Big Data on the back of a napkin
If you’re thinking about using Hadoop to perform analytics, you are probably considering using Hive. Hive is a data warehouse infrastructure built on top of Hadoop for providing data summarization, query, and analysis. Most analysts use Hive because HiveQL is a reasonable subset of SQL-92, so there isn’t a steep learning curve when building queries for your reports. Since HiveQL looks so much like SQL, you may be tempted just to build your tables and queries the same way you built your existing Oracle or SQL Server artifacts. Unfortunately, this surface similarity masks deep differences and a failure to understand these differences can short-circuit your new Big Data initiative. As a case in point, I had a client who wanted to move their historical data from DB2 to Hive for cost savings purposes. Their requirement was to have their same queries work on the same datasets at the same level of performance, which was 20 seconds. Normally, I recommend against these types of projects since Hadoop is meant to provide insight into data sets that are beyond the scope of current systems to bring new value to the enterprise, not provide an incremental savings on storage and licensing fees. However, the current performance they were getting was 8,528 seconds, so I felt there was an opportunity for improvement. So I went ablout estimating the job.
When engineers are building distributed systems, they use something called asymptotic analysis to estimate performance of very large systems. The asymptotic behavior of a function f(n) refers to the growth of f(n) as n gets large. In other words, asymptotic analysis is a back of the napkin calculation. Programmers call it Big O analysis and now you can too. The following refers to the upper bound of performance, fastest to slowest:
- O(1) constant
- O(log n) logarithmic
- O(n) linear
- O(n log n)
- O(n2) quadratic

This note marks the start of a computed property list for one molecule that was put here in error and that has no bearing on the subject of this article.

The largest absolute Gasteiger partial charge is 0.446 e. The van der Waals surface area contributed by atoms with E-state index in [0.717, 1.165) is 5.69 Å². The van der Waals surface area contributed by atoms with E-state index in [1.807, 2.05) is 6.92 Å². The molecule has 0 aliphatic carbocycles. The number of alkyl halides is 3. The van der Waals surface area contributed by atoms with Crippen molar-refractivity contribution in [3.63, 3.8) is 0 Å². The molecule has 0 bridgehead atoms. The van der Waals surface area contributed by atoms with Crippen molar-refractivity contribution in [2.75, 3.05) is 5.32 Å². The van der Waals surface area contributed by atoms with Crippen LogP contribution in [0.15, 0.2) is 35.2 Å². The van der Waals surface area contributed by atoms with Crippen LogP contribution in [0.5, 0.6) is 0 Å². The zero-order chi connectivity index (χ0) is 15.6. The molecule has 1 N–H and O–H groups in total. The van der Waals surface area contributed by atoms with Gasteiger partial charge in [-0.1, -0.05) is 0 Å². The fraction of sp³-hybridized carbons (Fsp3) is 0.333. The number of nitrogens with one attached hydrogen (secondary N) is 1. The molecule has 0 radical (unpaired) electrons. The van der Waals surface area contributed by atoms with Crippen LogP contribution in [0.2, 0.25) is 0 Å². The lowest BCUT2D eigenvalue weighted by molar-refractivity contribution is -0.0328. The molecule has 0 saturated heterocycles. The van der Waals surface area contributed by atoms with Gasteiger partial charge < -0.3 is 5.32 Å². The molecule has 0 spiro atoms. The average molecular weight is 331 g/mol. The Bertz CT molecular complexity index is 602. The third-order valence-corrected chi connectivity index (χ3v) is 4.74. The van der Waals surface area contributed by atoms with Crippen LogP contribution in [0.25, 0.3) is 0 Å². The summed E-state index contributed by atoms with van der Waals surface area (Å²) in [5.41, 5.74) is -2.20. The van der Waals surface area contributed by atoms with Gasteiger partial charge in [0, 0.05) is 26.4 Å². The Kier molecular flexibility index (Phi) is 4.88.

- O(n3) cubic
- nO(1) polynomial
- 2O(n) exponential
Why is this important? Relational databases, like Oracle and MySQL, all use relational algebra, expressed as SQL, against data stored in a B+tree in main memory and B+ trees provide logarithmic, or O(log n), performance. This is why relational database systems are so fast; the underlying mathematical model is extremely effective. There aren’t a lot of algorithms faster at searching than a B+tree. However, it is possible to construct a query in Hive to find a record in O(log n) assuming the binary search is done on a sorted array of elements. Hive uses the following process to generate map reduce jobs from HiveQL:
HiveQL -> [parser] -> Abstract Syntax Tree -> [semantic analyzer] -> Query Block -> [logical plan generator] -> Operator Tree -> [logical optimizer] -> Operator Tree -> [physical plan generation] -> Task Tree -> [physical optimizer] -> Task Tree -> [execution] -> Map Reduce
MapReduce, the underlying distributed programming model used by Hadoop and ultimately Hive, uses a divide and conquer algorithm, which is O(n log n). To calculate an estimate for a map reduce job, run EXPLAIN against the SELECT statement. From the ABSTRACT SYNTAX TREE, figure out the nesting depth by counting the number of indentation of the TOK_*JOIN statements. If there is an aggregation, multiply the JOIN result by ten to the power of the number of aggregations. For example, the converted DB2 stored procedure gave:
| ABSTRACT SYNTAX TREE:
The query as constructed runs at a factor of (n8 * 10) . O(n8 ) is not good. The first step was to remove the joins and create a single, large, denormalized table. This is considered bad practice in the relational database world because there is not a substantial performance hit in a B+ tree based system when you have joins. As long as the data fits in main memory, a B+ tree will be able to retrieve the data very rapidly. However, you can see that the impact is substantial in Hadoop, although there is no requirement that the data reside in main memory.
Once the data is denormalized and the Abstract Syntax Tree is down to one level, we are at O(n log n). This is good, but not as good as O(log n). There exists a special case of the divide a conquer algorithm called the natural form that relies on the data being sorted. The fact that the data is sorted pretty much removes the divide out of divide and conquer so we are left with a speed of O(log n). This data happened to be archival, so a one time flattening and sorting of the data was a very easy design decision to make.
So by using some knowledge about how Hive works under the hood and using that to estimate queries, I was pretty comfortable going so far as to say I could probably get the query to run in around twenty seconds since I could estimate n. If (n8 * 10) = 8,528 seconds, then n is around 2.3 seconds. This calculation really only covers the time spent in the Abstract Syntax Tree and doesn’t cover real world issue like launching a JVM on a node (which is a fixed time cost), but I felt pretty comfortable being within a single order of magnitude of my goal. After all, I was just looking for a back of the napkin estimate.